Twitter is booming as a social media destination for American teenagers who complain about too many adults and too much drama on Facebook, according to a new study about online behaviour.
It says teens are sharing more personal information about themselves, even as they try to protect their online reputations.
"The key is that there are fewer adults, fewer parents and just simply less complexity," said Amanda Lenhart of the Pew Research Centre, one of the study's authors. "They still have their Facebook profiles, but they spend less time on them and move to places like Twitter, Instagram and Tumblr."
In the poll, 94% of teens who are social media users have a profile on Facebook - flat from the previous year. Twenty-six per cent of teenage social media users were on Twitter, more than double the figure in 2011 of 12%.
"Facebook just really seems to have more drama," said Jaime Esquivel, 16, in an interview.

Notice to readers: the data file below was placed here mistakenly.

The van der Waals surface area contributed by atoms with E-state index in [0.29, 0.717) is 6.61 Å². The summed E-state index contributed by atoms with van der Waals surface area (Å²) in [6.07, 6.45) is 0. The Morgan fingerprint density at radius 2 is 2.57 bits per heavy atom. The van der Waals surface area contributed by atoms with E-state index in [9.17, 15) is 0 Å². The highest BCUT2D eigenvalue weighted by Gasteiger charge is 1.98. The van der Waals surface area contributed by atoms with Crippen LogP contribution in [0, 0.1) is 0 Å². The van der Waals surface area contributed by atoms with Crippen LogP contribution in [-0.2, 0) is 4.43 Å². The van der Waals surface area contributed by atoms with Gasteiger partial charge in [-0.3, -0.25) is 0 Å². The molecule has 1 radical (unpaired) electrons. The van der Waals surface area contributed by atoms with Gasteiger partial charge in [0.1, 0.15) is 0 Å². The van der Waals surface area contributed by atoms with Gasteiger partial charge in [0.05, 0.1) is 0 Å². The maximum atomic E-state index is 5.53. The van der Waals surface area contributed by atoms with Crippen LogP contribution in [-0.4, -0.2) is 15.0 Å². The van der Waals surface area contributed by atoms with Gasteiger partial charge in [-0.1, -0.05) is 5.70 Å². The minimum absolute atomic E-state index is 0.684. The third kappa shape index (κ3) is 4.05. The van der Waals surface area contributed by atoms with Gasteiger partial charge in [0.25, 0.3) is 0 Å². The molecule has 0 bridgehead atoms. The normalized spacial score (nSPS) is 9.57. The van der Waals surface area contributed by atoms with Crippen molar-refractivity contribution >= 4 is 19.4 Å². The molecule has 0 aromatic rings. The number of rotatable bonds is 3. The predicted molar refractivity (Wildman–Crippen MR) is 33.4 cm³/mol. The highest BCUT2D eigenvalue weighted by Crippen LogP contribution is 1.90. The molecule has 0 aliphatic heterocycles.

He said he still checks his Facebook account daily but is not using it as regularly. Jaime sees teens complaining on Twitter, too, so he has been using the photo-sharing service Instagram more often, posting a couple of pictures each day and communicating with friends. Facebook bought Instagram last year.
In what may be a concern to parents, more than 60% of the teenagers with Twitter accounts said their tweets were public, meaning anyone on Twitter - friend, foe or stranger - can see what they write and publish. About a quarter of youngsters said their tweets were private and 12% said they did not know whether their tweets were public or private.
Teenagers are also sharing much more than in the past. More than 90% of young social media users said they have posted a picture of themselves - up from 79% in 2006, the poll said. Seven in 10 disclose the city or town where they live, up from about 60% over the same period. And 20% disclose their mobile phone number - up sharply from 2% in 2006.
The poll suggested teenagers are also taking steps to protect their reputations and mask information they do not want others to see. For example, nearly 60% of young social media users said they have deleted or edited something that they had published. Just over half the teens have deleted comments from others on their profile or account.
The researchers surveyed 802 parents and their 802 teenagers. The phone poll was conducted between July 26 and September 30 last year.